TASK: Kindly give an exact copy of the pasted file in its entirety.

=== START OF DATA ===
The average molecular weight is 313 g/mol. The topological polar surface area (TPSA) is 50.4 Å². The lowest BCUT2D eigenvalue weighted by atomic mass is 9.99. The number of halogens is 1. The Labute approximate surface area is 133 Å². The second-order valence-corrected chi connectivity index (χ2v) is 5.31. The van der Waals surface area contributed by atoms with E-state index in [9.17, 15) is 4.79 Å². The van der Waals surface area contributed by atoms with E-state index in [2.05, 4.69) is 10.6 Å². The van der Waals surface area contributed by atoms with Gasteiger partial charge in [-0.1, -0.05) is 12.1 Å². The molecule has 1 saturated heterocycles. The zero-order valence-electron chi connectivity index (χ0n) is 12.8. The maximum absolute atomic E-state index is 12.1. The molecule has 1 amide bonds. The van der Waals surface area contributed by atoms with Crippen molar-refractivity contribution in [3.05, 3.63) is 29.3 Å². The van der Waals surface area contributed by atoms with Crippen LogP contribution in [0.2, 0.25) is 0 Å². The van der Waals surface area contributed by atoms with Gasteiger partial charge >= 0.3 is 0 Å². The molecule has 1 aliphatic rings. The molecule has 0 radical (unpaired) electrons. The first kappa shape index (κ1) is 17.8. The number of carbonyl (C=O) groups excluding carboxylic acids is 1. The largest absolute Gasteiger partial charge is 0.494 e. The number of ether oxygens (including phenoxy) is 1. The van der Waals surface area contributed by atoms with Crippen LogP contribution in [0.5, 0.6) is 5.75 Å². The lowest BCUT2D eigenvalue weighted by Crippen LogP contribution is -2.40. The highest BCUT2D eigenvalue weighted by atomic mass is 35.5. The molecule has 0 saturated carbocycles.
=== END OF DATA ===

The average molecular weight is 313 g/mol. The topological polar surface area (TPSA) is 50.4 Å². The lowest BCUT2D eigenvalue weighted by atomic mass is 9.99. The number of halogens is 1. The Labute approximate surface area is 133 Å². The second-order valence-corrected chi connectivity index (χ2v) is 5.31. The van der Waals surface area contributed by atoms with E-state index in [9.17, 15) is 4.79 Å². The van der Waals surface area contributed by atoms with E-state index in [2.05, 4.69) is 10.6 Å². The van der Waals surface area contributed by atoms with Gasteiger partial charge in [-0.1, -0.05) is 12.1 Å². The molecule has 1 saturated heterocycles. The zero-order valence-electron chi connectivity index (χ0n) is 12.8. The maximum absolute atomic E-state index is 12.1. The molecule has 1 amide bonds. The van der Waals surface area contributed by atoms with Crippen molar-refractivity contribution in [3.05, 3.63) is 29.3 Å². The van der Waals surface area contributed by atoms with Crippen LogP contribution in [0.2, 0.25) is 0 Å². The van der Waals surface area contributed by atoms with Gasteiger partial charge >= 0.3 is 0 Å². The molecule has 1 aliphatic rings. The molecule has 0 radical (unpaired) electrons. The first kappa shape index (κ1) is 17.8. The number of carbonyl (C=O) groups excluding carboxylic acids is 1. The largest absolute Gasteiger partial charge is 0.494 e. The number of ether oxygens (including phenoxy) is 1. The van der Waals surface area contributed by atoms with Crippen LogP contribution in [0.5, 0.6) is 5.75 Å². The lowest BCUT2D eigenvalue weighted by Crippen LogP contribution is -2.40. The highest BCUT2D eigenvalue weighted by atomic mass is 35.5. The molecule has 0 saturated carbocycles.